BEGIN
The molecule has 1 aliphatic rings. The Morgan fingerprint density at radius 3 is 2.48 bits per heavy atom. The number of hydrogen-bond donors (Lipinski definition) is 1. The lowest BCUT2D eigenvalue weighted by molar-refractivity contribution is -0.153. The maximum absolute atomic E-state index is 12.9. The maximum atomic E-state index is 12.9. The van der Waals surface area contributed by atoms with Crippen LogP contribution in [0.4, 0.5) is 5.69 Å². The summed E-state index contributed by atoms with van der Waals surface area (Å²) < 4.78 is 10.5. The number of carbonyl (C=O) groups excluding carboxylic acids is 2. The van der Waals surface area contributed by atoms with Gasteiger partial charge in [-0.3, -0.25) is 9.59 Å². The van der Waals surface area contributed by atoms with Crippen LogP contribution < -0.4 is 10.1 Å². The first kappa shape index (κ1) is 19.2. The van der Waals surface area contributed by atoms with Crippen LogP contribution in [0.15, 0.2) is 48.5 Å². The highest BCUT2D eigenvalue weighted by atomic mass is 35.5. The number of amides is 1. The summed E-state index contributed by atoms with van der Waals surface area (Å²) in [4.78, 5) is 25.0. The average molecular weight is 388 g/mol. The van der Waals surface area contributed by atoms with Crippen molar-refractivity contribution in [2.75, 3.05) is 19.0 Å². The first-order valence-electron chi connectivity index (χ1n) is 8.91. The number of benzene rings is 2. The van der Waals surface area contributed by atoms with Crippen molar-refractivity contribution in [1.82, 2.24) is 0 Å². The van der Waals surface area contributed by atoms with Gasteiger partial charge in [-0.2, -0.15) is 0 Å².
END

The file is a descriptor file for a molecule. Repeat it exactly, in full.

The molecule has 1 aliphatic rings. The Morgan fingerprint density at radius 3 is 2.48 bits per heavy atom. The number of hydrogen-bond donors (Lipinski definition) is 1. The lowest BCUT2D eigenvalue weighted by molar-refractivity contribution is -0.153. The maximum absolute atomic E-state index is 12.9. The maximum atomic E-state index is 12.9. The van der Waals surface area contributed by atoms with Crippen LogP contribution in [0.4, 0.5) is 5.69 Å². The summed E-state index contributed by atoms with van der Waals surface area (Å²) < 4.78 is 10.5. The number of carbonyl (C=O) groups excluding carboxylic acids is 2. The van der Waals surface area contributed by atoms with Gasteiger partial charge in [-0.3, -0.25) is 9.59 Å². The van der Waals surface area contributed by atoms with Crippen LogP contribution < -0.4 is 10.1 Å². The first kappa shape index (κ1) is 19.2. The van der Waals surface area contributed by atoms with Crippen LogP contribution in [0.15, 0.2) is 48.5 Å². The highest BCUT2D eigenvalue weighted by atomic mass is 35.5. The number of amides is 1. The summed E-state index contributed by atoms with van der Waals surface area (Å²) in [4.78, 5) is 25.0. The average molecular weight is 388 g/mol. The van der Waals surface area contributed by atoms with Crippen molar-refractivity contribution in [2.75, 3.05) is 19.0 Å². The first-order valence-electron chi connectivity index (χ1n) is 8.91. The number of benzene rings is 2. The van der Waals surface area contributed by atoms with Crippen molar-refractivity contribution in [1.82, 2.24) is 0 Å². The van der Waals surface area contributed by atoms with Gasteiger partial charge in [-0.2, -0.15) is 0 Å².